In 2005, the U.S. Supreme Court held, in Kelo v. City of New London, that the U.S. Constitution does not prohibit a state from expropriating private land for “economic development,” e.g. a Wal-Mart. In reaction, Louisiana (like many other states) amended its state constitution to prohibit such an expropriation.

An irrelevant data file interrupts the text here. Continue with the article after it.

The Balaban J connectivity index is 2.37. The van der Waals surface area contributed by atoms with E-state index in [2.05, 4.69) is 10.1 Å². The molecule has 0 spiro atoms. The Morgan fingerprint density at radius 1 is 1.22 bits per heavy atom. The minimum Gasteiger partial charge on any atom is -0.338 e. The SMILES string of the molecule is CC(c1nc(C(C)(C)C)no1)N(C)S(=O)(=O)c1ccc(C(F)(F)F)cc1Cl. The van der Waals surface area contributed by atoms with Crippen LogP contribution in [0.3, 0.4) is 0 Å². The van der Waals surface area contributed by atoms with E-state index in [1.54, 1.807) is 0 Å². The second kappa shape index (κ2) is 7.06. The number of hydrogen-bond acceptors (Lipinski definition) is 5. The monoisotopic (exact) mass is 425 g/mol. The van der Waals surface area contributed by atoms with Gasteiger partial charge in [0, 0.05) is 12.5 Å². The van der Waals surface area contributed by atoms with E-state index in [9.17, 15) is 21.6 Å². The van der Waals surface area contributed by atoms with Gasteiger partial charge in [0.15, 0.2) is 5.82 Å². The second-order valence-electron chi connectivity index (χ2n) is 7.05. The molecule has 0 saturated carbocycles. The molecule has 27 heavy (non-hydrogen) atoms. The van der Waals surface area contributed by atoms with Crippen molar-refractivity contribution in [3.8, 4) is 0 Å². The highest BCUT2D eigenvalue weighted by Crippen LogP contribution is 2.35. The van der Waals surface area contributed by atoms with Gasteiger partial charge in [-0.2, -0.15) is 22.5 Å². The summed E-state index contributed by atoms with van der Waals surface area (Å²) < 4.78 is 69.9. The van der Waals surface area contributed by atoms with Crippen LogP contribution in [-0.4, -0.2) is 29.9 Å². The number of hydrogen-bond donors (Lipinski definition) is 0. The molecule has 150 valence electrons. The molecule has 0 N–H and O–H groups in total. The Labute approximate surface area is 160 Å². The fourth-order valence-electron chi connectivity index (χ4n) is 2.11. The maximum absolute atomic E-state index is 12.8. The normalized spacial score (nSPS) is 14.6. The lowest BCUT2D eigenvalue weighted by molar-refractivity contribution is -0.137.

Louisiana’s amendments may have the unintended consequence of impeding New Orleans’ recovery from Katrina. For instance, they may prevent the state or the city from expropriating a blighted property burdened with tax liens, and turning the property over to, say, Habitat for Humanity. For an informative analysis of this potential problem, read this post on by Craig Williams on May It Please the Court.